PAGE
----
In September, Dr. Tanveer Zia (the course director for the DIT and the lecturer for our Digital Forensics short course) was invited by the National Police University of China to deliver a keynote address on digital forensics as part of the International Forum on Police Technology Informatization in Shenyang, China. Experts in policing, high-tech crimes and digital forensics from over 14 countries participated in the forum.
Tanveer’s keynote set the tone for rest of the conference by providing basic overview of digital forensics. Digital forensics, as we’ve previously pointed out in our short course and blogposts, is considered a young branch even in computer sciences, with wild cards such as social media and the limited amount of resources and tools available for social media forensics. Cybercrime, also a new field, can make things quite difficult due to the lack of precedents in justice systems around the world.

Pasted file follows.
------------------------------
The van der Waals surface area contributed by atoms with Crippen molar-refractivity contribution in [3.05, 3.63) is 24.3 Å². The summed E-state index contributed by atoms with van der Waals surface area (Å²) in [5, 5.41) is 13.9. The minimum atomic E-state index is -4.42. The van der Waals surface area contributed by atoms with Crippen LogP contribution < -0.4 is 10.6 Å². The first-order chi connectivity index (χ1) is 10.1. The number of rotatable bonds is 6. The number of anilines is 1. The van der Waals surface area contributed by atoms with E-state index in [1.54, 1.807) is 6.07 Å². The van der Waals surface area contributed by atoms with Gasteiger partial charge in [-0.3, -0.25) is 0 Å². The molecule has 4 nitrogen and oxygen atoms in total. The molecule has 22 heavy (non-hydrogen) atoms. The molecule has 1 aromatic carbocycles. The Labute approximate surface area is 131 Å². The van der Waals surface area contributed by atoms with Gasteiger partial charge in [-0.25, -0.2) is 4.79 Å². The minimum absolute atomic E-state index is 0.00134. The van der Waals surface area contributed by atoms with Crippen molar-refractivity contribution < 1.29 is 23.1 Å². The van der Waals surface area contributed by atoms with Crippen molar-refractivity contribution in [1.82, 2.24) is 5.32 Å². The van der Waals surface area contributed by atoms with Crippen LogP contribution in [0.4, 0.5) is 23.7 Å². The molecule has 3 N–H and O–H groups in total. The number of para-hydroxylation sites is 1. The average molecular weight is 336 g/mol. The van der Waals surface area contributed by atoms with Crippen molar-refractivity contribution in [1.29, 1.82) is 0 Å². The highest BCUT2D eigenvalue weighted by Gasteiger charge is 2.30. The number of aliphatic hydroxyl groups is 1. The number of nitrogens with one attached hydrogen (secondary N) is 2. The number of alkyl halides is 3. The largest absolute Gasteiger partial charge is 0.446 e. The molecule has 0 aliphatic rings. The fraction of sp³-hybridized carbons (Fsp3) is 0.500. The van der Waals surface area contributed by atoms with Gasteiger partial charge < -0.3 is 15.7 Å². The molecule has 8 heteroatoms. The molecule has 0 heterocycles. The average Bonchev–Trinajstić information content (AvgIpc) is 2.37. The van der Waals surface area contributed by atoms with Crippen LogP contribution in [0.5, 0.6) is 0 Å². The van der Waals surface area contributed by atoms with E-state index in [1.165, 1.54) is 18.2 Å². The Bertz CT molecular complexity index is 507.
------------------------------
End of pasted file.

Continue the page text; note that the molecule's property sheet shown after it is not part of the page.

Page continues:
Also covered in Tanveer’s address were the principles of digital forensics, required skills, general processes and how digital forensics investigators interact with other officers, email, social media, cloud and network forensics, and the digital forensic investigator’s role in testimony. You can see a couple of pictures that were captured on the day below.
We’re now halfway through the third week of the Digital Forensics short course. Next week, we’ll be talking Cloud and Mobile forensics, and in two weeks’ time, the exam will be available. There’s still time to complete the homework before sitting the exam, so if you’re really set on the certificate, please ensure you login and check the requirements!